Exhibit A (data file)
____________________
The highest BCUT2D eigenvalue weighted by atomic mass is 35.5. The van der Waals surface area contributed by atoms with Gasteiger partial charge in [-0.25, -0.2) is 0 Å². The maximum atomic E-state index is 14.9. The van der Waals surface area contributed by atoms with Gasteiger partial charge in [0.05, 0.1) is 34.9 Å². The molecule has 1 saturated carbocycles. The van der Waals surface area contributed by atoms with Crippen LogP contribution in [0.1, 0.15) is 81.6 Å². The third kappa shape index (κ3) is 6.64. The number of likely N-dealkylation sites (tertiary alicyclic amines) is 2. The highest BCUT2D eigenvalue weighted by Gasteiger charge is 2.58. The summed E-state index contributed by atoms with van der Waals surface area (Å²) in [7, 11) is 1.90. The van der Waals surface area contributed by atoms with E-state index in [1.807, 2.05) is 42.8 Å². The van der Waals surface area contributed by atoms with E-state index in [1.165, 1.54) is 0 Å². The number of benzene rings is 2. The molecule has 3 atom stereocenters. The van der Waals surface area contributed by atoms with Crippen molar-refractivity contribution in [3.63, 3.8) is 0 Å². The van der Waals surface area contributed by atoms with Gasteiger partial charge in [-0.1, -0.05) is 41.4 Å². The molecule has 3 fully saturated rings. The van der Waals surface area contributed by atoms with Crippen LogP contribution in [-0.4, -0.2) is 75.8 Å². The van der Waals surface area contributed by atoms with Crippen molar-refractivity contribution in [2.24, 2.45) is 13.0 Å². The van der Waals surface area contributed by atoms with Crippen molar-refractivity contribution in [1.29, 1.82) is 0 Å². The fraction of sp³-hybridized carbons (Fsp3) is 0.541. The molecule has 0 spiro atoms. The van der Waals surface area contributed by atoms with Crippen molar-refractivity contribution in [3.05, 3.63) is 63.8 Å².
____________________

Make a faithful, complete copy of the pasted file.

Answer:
The highest BCUT2D eigenvalue weighted by atomic mass is 35.5. The van der Waals surface area contributed by atoms with Gasteiger partial charge in [-0.25, -0.2) is 0 Å². The maximum atomic E-state index is 14.9. The van der Waals surface area contributed by atoms with Gasteiger partial charge in [0.05, 0.1) is 34.9 Å². The molecule has 1 saturated carbocycles. The van der Waals surface area contributed by atoms with Crippen LogP contribution in [0.1, 0.15) is 81.6 Å². The third kappa shape index (κ3) is 6.64. The number of likely N-dealkylation sites (tertiary alicyclic amines) is 2. The highest BCUT2D eigenvalue weighted by Gasteiger charge is 2.58. The summed E-state index contributed by atoms with van der Waals surface area (Å²) in [7, 11) is 1.90. The van der Waals surface area contributed by atoms with E-state index in [1.807, 2.05) is 42.8 Å². The van der Waals surface area contributed by atoms with E-state index in [1.165, 1.54) is 0 Å². The number of benzene rings is 2. The molecule has 3 atom stereocenters. The van der Waals surface area contributed by atoms with Crippen molar-refractivity contribution in [3.63, 3.8) is 0 Å². The van der Waals surface area contributed by atoms with Gasteiger partial charge in [-0.1, -0.05) is 41.4 Å². The molecule has 3 fully saturated rings. The van der Waals surface area contributed by atoms with Crippen LogP contribution in [-0.4, -0.2) is 75.8 Å². The van der Waals surface area contributed by atoms with Crippen molar-refractivity contribution in [2.24, 2.45) is 13.0 Å². The van der Waals surface area contributed by atoms with Crippen molar-refractivity contribution in [1.29, 1.82) is 0 Å². The fraction of sp³-hybridized carbons (Fsp3) is 0.541. The molecule has 0 spiro atoms. The van der Waals surface area contributed by atoms with Crippen molar-refractivity contribution in [3.05, 3.63) is 63.8 Å².